It took me many years to realize that Super Mario Bros. is so perfect with regard to climax. It took me many years to realize that, because shortly after I first played Super Mario Bros., Super Mario Bros. 2 came along to screw everything up.

**

When I first played it, I loved Super Mario Bros. 2 above all other videogames. I was a kid. I was an embarrassing little kid. I didn't know jack shit. I didn't know how it was really supposed to be. The reason I got into Super Mario Bros. 2 was best described by my friend Rohit, the day he got the game:

"Dude, this game's ending is awesome!!"

Yes, he used two exclamation points. I was certain to count them.

He went on to assert:

"It has animation. Like a cartoon!!"

Super Mario Bros. 2 begins with an easily identifiable fake piano playing over a still screen. We see the words "SUPER MARIO BROS. 2", and if we let it sit long enough, we are treated to a few words detailing the game's story. Mario climbs to the top of a staircase in a dream, and finds people in a Dream-World who want to be freed from a giant evil frog named Wart. So Mario's quest begins.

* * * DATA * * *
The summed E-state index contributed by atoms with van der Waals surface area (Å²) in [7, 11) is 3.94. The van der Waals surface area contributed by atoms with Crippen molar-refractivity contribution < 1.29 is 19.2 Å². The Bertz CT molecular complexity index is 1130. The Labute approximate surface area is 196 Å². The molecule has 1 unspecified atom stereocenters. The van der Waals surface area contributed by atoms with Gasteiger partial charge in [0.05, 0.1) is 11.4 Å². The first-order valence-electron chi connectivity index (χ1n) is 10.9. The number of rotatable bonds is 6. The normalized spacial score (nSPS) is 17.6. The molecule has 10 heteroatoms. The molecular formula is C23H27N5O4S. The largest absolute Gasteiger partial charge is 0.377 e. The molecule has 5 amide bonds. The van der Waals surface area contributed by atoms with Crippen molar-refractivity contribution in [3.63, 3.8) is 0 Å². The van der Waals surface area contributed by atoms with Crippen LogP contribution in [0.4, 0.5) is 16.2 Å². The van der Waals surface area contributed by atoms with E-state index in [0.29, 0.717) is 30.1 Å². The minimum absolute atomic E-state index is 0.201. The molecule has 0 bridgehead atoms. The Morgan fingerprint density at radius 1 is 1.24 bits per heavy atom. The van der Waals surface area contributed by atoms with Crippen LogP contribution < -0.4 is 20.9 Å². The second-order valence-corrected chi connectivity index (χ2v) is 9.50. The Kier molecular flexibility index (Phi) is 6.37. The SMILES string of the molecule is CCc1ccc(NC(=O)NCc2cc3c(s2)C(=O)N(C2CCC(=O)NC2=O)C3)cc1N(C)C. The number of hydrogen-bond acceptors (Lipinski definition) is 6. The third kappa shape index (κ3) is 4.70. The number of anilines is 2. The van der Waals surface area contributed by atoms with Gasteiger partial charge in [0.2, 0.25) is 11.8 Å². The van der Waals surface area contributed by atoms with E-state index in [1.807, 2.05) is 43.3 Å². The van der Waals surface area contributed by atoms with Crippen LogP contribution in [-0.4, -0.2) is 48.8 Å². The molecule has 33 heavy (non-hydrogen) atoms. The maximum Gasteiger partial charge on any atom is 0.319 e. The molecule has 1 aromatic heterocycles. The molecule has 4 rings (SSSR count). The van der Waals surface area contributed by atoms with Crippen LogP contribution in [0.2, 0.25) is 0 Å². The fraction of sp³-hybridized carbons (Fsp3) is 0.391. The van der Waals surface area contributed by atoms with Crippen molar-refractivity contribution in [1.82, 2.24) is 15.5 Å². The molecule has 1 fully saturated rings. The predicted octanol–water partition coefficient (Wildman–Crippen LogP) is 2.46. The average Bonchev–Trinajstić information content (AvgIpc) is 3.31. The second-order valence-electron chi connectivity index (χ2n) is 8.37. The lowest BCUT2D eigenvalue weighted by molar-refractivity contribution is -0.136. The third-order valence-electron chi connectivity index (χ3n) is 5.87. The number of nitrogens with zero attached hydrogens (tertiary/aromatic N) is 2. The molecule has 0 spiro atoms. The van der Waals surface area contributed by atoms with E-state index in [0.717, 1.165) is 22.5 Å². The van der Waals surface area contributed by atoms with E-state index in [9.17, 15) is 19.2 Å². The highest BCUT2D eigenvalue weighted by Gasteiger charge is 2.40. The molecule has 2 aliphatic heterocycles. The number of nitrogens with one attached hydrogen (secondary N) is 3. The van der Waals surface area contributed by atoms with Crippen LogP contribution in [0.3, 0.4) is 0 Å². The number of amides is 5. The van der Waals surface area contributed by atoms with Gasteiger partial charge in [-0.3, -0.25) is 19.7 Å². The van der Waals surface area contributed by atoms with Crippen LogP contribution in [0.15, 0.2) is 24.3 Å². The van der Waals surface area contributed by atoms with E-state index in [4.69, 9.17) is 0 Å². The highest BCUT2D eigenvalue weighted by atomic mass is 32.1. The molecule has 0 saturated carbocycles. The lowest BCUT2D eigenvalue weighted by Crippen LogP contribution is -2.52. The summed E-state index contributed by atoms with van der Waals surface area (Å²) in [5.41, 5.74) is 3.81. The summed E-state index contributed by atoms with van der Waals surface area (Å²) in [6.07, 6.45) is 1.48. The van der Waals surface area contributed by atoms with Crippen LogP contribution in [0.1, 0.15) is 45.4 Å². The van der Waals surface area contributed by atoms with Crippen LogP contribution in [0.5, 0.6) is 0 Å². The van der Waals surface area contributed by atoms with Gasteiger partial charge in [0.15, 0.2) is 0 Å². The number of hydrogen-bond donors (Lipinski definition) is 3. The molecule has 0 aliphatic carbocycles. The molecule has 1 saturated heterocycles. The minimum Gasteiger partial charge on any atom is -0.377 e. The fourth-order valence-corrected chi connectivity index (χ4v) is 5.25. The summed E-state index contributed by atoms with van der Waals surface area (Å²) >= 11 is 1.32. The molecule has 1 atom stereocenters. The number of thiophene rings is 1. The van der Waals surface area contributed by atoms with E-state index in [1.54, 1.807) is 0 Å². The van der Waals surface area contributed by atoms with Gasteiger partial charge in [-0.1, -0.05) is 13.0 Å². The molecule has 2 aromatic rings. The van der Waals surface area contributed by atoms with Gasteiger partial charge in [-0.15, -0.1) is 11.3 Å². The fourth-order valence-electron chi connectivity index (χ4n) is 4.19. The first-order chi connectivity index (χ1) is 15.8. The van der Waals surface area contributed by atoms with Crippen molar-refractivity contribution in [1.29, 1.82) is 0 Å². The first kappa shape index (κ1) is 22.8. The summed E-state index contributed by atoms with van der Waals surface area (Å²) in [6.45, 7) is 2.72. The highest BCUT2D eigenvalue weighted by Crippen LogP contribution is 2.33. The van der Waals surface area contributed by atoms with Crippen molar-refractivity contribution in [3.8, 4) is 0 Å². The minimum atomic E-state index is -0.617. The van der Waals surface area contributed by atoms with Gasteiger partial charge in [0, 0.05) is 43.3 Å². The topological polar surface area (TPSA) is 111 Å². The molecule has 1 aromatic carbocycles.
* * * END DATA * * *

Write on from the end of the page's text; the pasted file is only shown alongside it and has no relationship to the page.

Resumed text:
By the last of Super Mario Bros. 2, we've seen one grassland world, two desert worlds, one ice world, and two waterfall-cave worlds (one of the daylight variant, one shrouded in night). We've fought one boss thirteen times, and each of three other bosses twice. The final world brings us into a castle, where we fight a boss that looks nothing like the other bosses. We kill him, enter the final door, and see our four heroes standing atop pedestals. The game then tells us which character we used the most, labeling him or her as the "Contributor." We see the final boss being crowd-surfed against his will atop the spears of the dream-citizens. We then see a lush view of Mario, lying in bed, snoring animatedly, treated by the words "The End."

It's the big, animated Mario head that did it to the kids. This is where the path to the dark side begins.